One of the earliest memories he has of the game he went on to grace as the captain of Pakistan and one of its premier fast bowlers is from a trip to watch a match in Sharjah.
“We didn’t live too far from the stadium,” Waqar says. “I have a great memory of seeing Imran Khan playing there. He was a youngster, very young, maybe a teenager.
“I remember that because later on I played under him. He was almost retiring, but I got to play under him for a couple of seasons. I always cherished that because he was someone I had seen play in my childhood and then I got to play with him. It was very special.”
Now Sharjah Cricket Stadium has staged more one-day internationals than any other ground in world cricket. On any given match day the action outside the stadium is usually every bit as fevered as inside.
Innumerable tape-ball matches are played on whatever ground is spare in the surrounding area in Sharjah Industrial Area 5. This includes wasteland next to the down ramp of Sheikh Khalifa bin Zayed Al Nayhan Road, meaning fielders have to be wary of juggernauts doing 80kph just past the boundary.
And, even if many of the bays have been filled by cars of the spectators for the big match, matches still go on in the car park adjacent to the neighbouring football stadium.
Waqar says he played “very little” tape-ball cricket in his youth, either in Sharjah or Pakistan. When he did, it was “just for fun, nothing to be learnt from it”.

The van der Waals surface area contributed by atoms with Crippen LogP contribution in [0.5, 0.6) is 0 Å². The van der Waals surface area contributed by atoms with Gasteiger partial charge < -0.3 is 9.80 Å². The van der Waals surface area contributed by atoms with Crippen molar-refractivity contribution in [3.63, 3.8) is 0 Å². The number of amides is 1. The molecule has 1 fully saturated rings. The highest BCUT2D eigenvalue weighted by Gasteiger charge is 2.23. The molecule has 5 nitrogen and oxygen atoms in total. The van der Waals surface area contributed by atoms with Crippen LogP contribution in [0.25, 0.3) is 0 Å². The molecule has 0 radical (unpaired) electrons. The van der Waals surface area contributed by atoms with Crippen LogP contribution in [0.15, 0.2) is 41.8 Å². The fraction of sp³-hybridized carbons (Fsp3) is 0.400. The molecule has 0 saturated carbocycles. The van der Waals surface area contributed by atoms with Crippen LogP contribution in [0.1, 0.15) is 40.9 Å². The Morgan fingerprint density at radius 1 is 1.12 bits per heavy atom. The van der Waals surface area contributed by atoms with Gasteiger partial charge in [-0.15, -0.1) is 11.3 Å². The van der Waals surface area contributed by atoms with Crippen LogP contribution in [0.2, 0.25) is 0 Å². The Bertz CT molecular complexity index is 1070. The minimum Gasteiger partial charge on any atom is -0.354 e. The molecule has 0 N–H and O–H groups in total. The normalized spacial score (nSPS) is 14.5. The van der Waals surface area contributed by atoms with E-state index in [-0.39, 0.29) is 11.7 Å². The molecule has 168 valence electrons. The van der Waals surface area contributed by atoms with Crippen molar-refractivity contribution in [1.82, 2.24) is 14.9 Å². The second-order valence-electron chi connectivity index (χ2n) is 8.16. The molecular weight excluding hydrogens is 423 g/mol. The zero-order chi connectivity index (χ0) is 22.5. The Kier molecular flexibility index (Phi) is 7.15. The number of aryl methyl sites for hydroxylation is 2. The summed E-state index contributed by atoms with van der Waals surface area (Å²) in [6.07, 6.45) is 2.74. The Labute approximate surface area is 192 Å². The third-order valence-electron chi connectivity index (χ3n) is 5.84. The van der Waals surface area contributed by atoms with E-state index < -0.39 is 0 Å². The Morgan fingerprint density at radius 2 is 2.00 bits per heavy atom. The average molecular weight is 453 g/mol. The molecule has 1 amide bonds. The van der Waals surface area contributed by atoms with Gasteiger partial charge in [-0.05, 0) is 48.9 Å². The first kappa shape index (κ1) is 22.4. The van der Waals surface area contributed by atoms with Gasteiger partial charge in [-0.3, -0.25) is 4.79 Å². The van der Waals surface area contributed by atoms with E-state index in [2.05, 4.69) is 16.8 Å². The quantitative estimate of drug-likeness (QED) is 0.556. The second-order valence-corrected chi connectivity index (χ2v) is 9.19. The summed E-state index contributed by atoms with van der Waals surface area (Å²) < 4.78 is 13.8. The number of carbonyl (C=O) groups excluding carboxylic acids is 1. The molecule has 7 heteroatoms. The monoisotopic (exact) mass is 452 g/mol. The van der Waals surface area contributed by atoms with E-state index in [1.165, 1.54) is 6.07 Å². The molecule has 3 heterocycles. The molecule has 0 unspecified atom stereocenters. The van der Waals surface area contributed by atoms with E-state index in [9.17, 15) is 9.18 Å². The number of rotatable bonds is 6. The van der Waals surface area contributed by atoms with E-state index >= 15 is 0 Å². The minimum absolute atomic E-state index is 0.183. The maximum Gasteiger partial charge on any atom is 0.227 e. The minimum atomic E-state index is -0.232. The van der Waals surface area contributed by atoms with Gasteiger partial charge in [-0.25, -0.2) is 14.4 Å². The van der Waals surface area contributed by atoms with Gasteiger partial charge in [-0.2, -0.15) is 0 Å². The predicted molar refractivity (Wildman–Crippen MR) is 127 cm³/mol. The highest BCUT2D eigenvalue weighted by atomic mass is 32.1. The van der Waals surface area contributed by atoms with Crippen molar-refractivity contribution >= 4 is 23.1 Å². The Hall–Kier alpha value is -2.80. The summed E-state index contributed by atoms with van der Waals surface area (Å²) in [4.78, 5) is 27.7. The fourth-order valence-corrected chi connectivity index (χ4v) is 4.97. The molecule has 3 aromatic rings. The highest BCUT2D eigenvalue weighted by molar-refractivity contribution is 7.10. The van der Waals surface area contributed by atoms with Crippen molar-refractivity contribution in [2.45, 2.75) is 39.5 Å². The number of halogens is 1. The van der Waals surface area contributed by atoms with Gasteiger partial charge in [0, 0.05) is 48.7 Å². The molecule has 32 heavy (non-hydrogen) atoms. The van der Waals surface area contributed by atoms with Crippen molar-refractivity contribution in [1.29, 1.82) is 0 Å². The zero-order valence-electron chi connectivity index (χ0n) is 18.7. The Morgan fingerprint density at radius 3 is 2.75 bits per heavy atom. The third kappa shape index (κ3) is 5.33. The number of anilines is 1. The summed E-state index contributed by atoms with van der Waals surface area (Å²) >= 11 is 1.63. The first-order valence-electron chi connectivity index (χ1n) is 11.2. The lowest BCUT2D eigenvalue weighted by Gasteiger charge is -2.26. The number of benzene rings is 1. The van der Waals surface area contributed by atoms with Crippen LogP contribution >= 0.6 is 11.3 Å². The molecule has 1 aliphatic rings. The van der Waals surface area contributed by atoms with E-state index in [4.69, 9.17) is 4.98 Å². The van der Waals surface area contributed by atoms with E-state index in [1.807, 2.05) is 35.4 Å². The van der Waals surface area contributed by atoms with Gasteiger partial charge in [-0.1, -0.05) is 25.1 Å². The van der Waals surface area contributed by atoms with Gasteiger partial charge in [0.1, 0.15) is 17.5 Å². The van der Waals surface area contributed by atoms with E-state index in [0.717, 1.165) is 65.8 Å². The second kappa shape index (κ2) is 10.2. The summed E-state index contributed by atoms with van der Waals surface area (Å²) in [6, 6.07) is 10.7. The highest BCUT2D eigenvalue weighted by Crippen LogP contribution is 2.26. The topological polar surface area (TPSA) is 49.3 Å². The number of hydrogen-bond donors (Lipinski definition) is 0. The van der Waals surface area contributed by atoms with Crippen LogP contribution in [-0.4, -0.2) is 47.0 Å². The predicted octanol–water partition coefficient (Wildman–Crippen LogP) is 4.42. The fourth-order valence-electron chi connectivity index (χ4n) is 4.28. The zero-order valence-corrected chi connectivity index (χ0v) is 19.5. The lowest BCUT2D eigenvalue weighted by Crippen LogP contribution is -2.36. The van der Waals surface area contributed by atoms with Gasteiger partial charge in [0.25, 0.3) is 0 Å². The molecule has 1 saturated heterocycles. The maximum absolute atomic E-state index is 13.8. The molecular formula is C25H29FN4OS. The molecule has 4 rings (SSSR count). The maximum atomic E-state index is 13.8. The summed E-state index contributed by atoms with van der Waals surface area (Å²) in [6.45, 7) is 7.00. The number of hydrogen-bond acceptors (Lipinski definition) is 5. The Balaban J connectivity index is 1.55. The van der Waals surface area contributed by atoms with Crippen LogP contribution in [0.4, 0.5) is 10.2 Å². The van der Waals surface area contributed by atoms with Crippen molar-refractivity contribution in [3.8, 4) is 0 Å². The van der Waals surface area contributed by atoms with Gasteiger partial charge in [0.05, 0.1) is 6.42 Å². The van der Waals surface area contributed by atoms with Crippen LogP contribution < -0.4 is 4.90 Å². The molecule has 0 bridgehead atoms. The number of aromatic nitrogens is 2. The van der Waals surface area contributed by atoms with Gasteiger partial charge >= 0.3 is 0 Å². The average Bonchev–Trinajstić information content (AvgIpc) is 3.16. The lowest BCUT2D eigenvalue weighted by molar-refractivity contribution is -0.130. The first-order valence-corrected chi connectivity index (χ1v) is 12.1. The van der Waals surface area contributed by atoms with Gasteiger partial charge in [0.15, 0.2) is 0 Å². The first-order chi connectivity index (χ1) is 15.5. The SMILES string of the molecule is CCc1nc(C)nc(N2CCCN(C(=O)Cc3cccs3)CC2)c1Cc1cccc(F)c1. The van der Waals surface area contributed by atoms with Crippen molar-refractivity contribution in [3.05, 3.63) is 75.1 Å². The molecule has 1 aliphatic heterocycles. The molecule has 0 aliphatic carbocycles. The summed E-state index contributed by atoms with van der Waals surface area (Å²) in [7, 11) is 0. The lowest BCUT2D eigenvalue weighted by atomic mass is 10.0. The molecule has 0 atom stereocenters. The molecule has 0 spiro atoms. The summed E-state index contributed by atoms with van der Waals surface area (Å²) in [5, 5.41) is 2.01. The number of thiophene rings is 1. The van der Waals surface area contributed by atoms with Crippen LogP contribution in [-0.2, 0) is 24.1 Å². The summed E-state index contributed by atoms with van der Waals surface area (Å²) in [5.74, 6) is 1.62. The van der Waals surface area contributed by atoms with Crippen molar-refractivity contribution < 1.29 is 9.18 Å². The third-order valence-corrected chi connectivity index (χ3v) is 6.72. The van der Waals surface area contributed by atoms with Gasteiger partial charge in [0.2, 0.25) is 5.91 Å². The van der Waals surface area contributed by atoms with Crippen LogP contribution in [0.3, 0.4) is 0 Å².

He added: “Tape-ball cricket helps the batsmen more than the bowlers. It comes a little bit quicker off the surface because of the tape. The bats are lighter, your hand-eye coordination has to be better.”
Some coaches swear by the merits of tape-ball cricket. Aaqib Javed, who won the World Cup as a bowler for Pakistan in 1992, first gave Mohammed Naveed, the Fujairah tape-ball cricketer, his chance in international cricket, when he was coach of UAE.
He thinks bowlers who learnt the game using a tennis ball wrapped in tape are automatically conditioned to bowling fast.
“It takes a lot more effort than a cricket ball, especially bowling yorkers,” Aaqib, a long-time teammate of Waqar’s, said. “When you are playing tape-ball cricket, you have to be smart.”
Waqar is cool on the relevance of the recreational version of the game on him, even though his bowling method might be said to have betrayed many signs of a tape-ball champion.
He puts his distinctive “slingy” bowling action down to the modifications he made to deal with the pain of a back injury suffered early in his career, rather than tape ball.